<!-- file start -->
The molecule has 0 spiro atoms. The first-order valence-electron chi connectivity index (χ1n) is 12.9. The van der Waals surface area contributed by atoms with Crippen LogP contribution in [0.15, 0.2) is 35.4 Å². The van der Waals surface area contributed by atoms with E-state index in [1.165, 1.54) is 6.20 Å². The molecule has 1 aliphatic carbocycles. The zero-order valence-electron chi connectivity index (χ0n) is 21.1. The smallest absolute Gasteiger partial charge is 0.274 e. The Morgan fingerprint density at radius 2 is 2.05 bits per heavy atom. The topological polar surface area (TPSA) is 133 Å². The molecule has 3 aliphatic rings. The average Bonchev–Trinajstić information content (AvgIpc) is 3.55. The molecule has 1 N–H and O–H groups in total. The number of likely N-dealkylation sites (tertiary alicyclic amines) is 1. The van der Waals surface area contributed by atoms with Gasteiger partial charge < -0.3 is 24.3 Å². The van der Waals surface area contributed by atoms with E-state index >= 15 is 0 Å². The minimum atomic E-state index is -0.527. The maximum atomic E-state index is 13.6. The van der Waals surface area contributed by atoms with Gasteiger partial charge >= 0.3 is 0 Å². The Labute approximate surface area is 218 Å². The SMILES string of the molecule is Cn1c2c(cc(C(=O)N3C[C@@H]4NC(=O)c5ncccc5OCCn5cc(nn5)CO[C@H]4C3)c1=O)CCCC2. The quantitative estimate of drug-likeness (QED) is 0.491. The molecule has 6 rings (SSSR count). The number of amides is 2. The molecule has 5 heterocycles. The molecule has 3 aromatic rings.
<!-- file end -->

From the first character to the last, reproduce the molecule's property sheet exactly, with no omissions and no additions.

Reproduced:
The molecule has 0 spiro atoms. The first-order valence-electron chi connectivity index (χ1n) is 12.9. The van der Waals surface area contributed by atoms with Crippen LogP contribution in [0.15, 0.2) is 35.4 Å². The van der Waals surface area contributed by atoms with E-state index in [1.165, 1.54) is 6.20 Å². The molecule has 1 aliphatic carbocycles. The zero-order valence-electron chi connectivity index (χ0n) is 21.1. The smallest absolute Gasteiger partial charge is 0.274 e. The Morgan fingerprint density at radius 2 is 2.05 bits per heavy atom. The topological polar surface area (TPSA) is 133 Å². The molecule has 3 aliphatic rings. The average Bonchev–Trinajstić information content (AvgIpc) is 3.55. The molecule has 1 N–H and O–H groups in total. The number of likely N-dealkylation sites (tertiary alicyclic amines) is 1. The van der Waals surface area contributed by atoms with Gasteiger partial charge < -0.3 is 24.3 Å². The van der Waals surface area contributed by atoms with E-state index >= 15 is 0 Å². The minimum atomic E-state index is -0.527. The maximum atomic E-state index is 13.6. The van der Waals surface area contributed by atoms with Gasteiger partial charge >= 0.3 is 0 Å². The Labute approximate surface area is 218 Å². The SMILES string of the molecule is Cn1c2c(cc(C(=O)N3C[C@@H]4NC(=O)c5ncccc5OCCn5cc(nn5)CO[C@H]4C3)c1=O)CCCC2. The quantitative estimate of drug-likeness (QED) is 0.491. The molecule has 6 rings (SSSR count). The number of amides is 2. The molecule has 5 heterocycles. The molecule has 3 aromatic rings.